Sydney

Peter Tyndall

Yuill/Crowley

Though Peter Tyndall’s mission—to render problematic the viewer’s relation to art—is a familiar one, his recent installation, ¡Relax!, 1988–90, suggests that he is up to much more. Tyndall knowingly utilizes the esthetic commandments that have practically become mantras of post-Modernity—to undermine, destabilize, and transgress. Noting the popular complaints about art-world cultishness, he bases his text-dominated paintings around the conceit of a secret society of culture. More recently, he has incorporated dreams into his works as a way of commenting on the consumption and power of culture.

¡Relax! is comprised of several works that mimic the appearance of paintings. By adopting the role of cultural anthropologist and employing several styles and media, Tyndall circumvents artistic categorization. He has given all of his works from the last decade the same title: detail: A Person Looks At A Work Of Art/someone looks at something. . . .

This exhibition appears to be a meditation upon his experience at the 1988 Venice Biennale. In his work for the Aperto, The right-angle giver, 1988, he combined an image of Christ with a carpenter’s tool (the spirit level) as a metaphor for cultural purity and control. Here, a painting with the words “¡Relax! World art is only hegemony art” is wrapped in plastic, and presented inside an open crate as if ready for shipping. Alongside it hangs a silk-screened enlargement of a handwritten notation: “on August 8, 1990, the National Gallery of Victoria, Australia, appeared in a scene from the television series ‘Mission Impossible’ as the Manhattan Museum of Art.” The last piece in the show—a triptych of text relating a long dream about Tyndall’s imaginary inclusion at the next Documenta—is the most complex. During nocturnal explorations through a huge exhibition pavilion, the artist stumbles into a Piranesian metropolis of activity: “As far as the eye could see the night lights flooded a vast scene of endless structure-building. This was the American contingent. These were Americans.” In the dream he then revises his planned piece. Tyndall’s ambivalence about his own artistic innocence surfaces at the dream’s conclusion. His insistence on the purity of Australian “honey” (purity symbolizing Tyndall’s intentions) is finally contradicted.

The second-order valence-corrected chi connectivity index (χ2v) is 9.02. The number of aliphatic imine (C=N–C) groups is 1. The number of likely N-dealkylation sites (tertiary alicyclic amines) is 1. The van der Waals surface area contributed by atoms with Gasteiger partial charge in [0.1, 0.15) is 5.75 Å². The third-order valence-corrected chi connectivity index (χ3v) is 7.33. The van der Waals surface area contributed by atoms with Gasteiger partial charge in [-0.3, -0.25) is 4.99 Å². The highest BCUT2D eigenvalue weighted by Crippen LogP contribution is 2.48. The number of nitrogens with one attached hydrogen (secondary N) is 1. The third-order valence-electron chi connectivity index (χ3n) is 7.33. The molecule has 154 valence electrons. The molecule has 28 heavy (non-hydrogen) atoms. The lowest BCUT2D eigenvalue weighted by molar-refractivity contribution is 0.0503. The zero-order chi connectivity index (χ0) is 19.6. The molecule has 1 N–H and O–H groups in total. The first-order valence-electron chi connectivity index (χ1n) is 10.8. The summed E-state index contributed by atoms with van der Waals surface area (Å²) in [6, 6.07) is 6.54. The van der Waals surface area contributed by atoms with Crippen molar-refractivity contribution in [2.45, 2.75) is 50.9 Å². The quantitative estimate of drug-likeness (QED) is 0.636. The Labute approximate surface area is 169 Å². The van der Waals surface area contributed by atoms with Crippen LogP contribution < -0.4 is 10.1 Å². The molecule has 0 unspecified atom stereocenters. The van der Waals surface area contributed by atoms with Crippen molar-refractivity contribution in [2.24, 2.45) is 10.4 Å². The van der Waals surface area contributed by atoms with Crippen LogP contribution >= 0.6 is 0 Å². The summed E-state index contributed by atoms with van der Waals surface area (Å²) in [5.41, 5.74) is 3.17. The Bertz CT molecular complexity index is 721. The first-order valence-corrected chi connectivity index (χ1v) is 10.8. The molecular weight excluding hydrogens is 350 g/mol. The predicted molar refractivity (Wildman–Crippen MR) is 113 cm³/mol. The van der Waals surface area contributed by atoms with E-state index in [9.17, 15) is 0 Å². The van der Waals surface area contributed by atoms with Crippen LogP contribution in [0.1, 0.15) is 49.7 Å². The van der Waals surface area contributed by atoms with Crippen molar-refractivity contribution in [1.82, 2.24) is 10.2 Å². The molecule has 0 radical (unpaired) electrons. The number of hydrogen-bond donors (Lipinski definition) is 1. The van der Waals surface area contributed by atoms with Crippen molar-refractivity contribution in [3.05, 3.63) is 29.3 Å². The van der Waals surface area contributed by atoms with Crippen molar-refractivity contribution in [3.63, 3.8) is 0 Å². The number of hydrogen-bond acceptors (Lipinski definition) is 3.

In ¡Relax! Tyndall completes a decade-long transition, whereby his concerns with epistemology have been replaced by more political and satirical ones. If his desire to extract cultural leverage from a provincial location seems bleak, this desperation is mirrored in his persistent insistence on the identical titles for every work; this is, as he explains, “the one piece of writing that the gallery system feels obliged to honour.” However, his overdetermined dreams are far from cynical. Conversational commentary, endless bracketing of self-expression, and Glenn Baxter-like humor suggest a world view grounded in common sense. Tyndall once published a newspaper comic strip, heavily indebted to Marcel Duchamp, called Culture Corner with Uncle Pete. This should alert us to the fact that Tyndall’s installation is the product of considerable refinement and distillation. His imagination is pulled down by an undertow of fastidious politics, but as his intention is clearly not polemic, one wonders to what end. Tyndall is imaging a personal temptation, but the romanticism of such an enterprise is subverted by the factual nature of the work and carefully rationed humor.

Charles Green